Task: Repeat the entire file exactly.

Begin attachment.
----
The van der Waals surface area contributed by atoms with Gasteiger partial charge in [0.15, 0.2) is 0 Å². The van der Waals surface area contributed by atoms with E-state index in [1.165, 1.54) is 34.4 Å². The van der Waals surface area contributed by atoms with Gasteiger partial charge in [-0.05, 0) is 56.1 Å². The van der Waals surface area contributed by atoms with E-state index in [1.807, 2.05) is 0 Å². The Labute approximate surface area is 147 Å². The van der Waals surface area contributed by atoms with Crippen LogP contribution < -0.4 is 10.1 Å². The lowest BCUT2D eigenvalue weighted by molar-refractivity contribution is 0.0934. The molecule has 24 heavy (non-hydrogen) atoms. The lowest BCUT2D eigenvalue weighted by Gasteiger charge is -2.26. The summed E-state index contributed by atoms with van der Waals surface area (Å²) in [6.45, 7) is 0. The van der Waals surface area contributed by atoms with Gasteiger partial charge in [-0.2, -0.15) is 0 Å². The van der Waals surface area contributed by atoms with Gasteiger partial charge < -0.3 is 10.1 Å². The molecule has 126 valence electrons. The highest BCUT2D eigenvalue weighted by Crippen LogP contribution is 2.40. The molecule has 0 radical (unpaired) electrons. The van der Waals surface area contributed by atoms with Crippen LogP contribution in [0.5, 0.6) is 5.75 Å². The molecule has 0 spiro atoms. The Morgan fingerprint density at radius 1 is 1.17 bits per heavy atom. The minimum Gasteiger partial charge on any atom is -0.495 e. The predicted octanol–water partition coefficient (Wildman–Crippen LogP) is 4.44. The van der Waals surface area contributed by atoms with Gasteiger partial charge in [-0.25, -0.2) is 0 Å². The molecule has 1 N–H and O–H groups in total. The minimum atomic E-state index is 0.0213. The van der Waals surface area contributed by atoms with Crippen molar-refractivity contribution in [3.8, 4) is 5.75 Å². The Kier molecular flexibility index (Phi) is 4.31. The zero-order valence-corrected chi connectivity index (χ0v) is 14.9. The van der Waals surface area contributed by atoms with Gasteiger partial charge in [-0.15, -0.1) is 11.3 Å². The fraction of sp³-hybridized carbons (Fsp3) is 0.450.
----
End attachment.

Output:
The van der Waals surface area contributed by atoms with Gasteiger partial charge in [0.15, 0.2) is 0 Å². The van der Waals surface area contributed by atoms with E-state index in [1.165, 1.54) is 34.4 Å². The van der Waals surface area contributed by atoms with Gasteiger partial charge in [-0.05, 0) is 56.1 Å². The van der Waals surface area contributed by atoms with E-state index in [1.807, 2.05) is 0 Å². The Labute approximate surface area is 147 Å². The van der Waals surface area contributed by atoms with Crippen LogP contribution < -0.4 is 10.1 Å². The lowest BCUT2D eigenvalue weighted by molar-refractivity contribution is 0.0934. The molecule has 24 heavy (non-hydrogen) atoms. The lowest BCUT2D eigenvalue weighted by Gasteiger charge is -2.26. The summed E-state index contributed by atoms with van der Waals surface area (Å²) in [6.45, 7) is 0. The van der Waals surface area contributed by atoms with Gasteiger partial charge in [-0.2, -0.15) is 0 Å². The van der Waals surface area contributed by atoms with Gasteiger partial charge < -0.3 is 10.1 Å². The molecule has 126 valence electrons. The highest BCUT2D eigenvalue weighted by Crippen LogP contribution is 2.40. The molecule has 0 radical (unpaired) electrons. The van der Waals surface area contributed by atoms with Crippen LogP contribution in [0.5, 0.6) is 5.75 Å². The molecule has 0 spiro atoms. The Morgan fingerprint density at radius 1 is 1.17 bits per heavy atom. The minimum Gasteiger partial charge on any atom is -0.495 e. The predicted octanol–water partition coefficient (Wildman–Crippen LogP) is 4.44. The van der Waals surface area contributed by atoms with Gasteiger partial charge in [-0.25, -0.2) is 0 Å². The molecule has 1 N–H and O–H groups in total. The minimum atomic E-state index is 0.0213. The van der Waals surface area contributed by atoms with Crippen molar-refractivity contribution in [3.8, 4) is 5.75 Å². The Kier molecular flexibility index (Phi) is 4.31. The zero-order valence-corrected chi connectivity index (χ0v) is 14.9. The van der Waals surface area contributed by atoms with Gasteiger partial charge in [-0.15, -0.1) is 11.3 Å². The fraction of sp³-hybridized carbons (Fsp3) is 0.450.